3. Use the tools/create-packages.rb script to create a file_list.xml file and a set of package files required for updates.
  4. Upload the file_list.xml file and packages to a server

After step 4 is done, you need to notify existing installs that an update is available. The installed application then needs to download the relevant packages, file_list.xml file and updater binary to a temporary directory and invoke the updater.

See doc/update-hosting for more details on hosting and delivering the updates.

Invoking the Updater

Once the application has downloaded an update, it needs to invoke it. The syntax is:

updater --install-dir <install-dir> --package-dir <package-dir> --script <script file>

Where <install-dir> is the directory which the application is installed into, <package-dir> is the directory containing the packages required for the update and <script> is the file_list.xml file describing the update.

Once the updater has run, it will launch the file specified in the file_list.xml file as being the main application binary.

See the updater test in src/tests/test-update.rb for an example of how to invoke the updater.

You should design the process used to download and launch the updater so that new versions of the updater itself can be delivered as part of the update if necessary.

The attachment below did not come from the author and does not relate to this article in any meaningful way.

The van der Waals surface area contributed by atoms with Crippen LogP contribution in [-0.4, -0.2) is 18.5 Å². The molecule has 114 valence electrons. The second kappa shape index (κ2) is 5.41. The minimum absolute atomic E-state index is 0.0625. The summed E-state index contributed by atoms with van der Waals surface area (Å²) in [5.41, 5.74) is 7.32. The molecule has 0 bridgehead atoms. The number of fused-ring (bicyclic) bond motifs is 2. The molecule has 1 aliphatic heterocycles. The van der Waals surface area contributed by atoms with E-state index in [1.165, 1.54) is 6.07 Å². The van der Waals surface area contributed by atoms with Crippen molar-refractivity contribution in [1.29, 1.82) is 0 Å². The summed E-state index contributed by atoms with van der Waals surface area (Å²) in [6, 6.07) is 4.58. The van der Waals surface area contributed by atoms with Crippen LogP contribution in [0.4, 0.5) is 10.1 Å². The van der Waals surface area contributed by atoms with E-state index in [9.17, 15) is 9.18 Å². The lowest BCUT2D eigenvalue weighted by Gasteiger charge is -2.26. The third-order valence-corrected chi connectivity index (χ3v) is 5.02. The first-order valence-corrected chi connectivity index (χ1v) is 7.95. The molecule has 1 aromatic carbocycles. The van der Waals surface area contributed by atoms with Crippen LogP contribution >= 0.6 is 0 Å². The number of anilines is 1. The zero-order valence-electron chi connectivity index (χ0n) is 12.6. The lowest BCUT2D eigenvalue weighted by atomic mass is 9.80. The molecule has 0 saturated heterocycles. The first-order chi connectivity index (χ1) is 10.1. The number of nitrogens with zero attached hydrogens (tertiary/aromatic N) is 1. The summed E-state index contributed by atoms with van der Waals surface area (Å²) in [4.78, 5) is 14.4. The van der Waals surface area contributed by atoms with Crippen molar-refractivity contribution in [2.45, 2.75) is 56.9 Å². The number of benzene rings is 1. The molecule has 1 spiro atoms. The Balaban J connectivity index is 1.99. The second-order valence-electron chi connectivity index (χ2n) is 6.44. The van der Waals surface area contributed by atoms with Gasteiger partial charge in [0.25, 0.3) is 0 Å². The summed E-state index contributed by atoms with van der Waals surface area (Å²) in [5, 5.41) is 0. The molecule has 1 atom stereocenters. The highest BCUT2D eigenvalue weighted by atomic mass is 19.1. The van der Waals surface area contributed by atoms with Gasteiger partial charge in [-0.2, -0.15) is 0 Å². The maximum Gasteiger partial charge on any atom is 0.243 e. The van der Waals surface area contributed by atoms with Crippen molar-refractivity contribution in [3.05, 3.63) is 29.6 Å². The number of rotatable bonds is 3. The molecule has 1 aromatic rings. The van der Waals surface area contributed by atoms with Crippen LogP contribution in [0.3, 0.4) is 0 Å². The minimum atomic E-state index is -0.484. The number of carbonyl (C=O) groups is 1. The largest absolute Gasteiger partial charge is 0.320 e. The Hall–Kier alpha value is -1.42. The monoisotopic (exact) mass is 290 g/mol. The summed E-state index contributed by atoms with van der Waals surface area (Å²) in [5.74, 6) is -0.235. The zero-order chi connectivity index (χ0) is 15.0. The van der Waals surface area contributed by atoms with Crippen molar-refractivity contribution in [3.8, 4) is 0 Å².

Customizing the Updater

To customize the application name, organization and messages displayed by the updater:

  1. Edit the AppInfo class (in AppInfo.h, AppInfo.cpp) to set the name of the application and associated organization.
  2. Replace the icons in src/resources
  3. Change the product name and organization in src/resources/updater.rc
  4. If you are building the updater on Windows and have a suitable Authenticode certificate, use it to sign the Windows binary. This will make the application show a less scary UAC prompt if administrator permissions are required to complete the installation.

Updater Dependencies

The external dependencies of the updater binary are:

  • The C/C++ runtime libraries (Linux, Mac),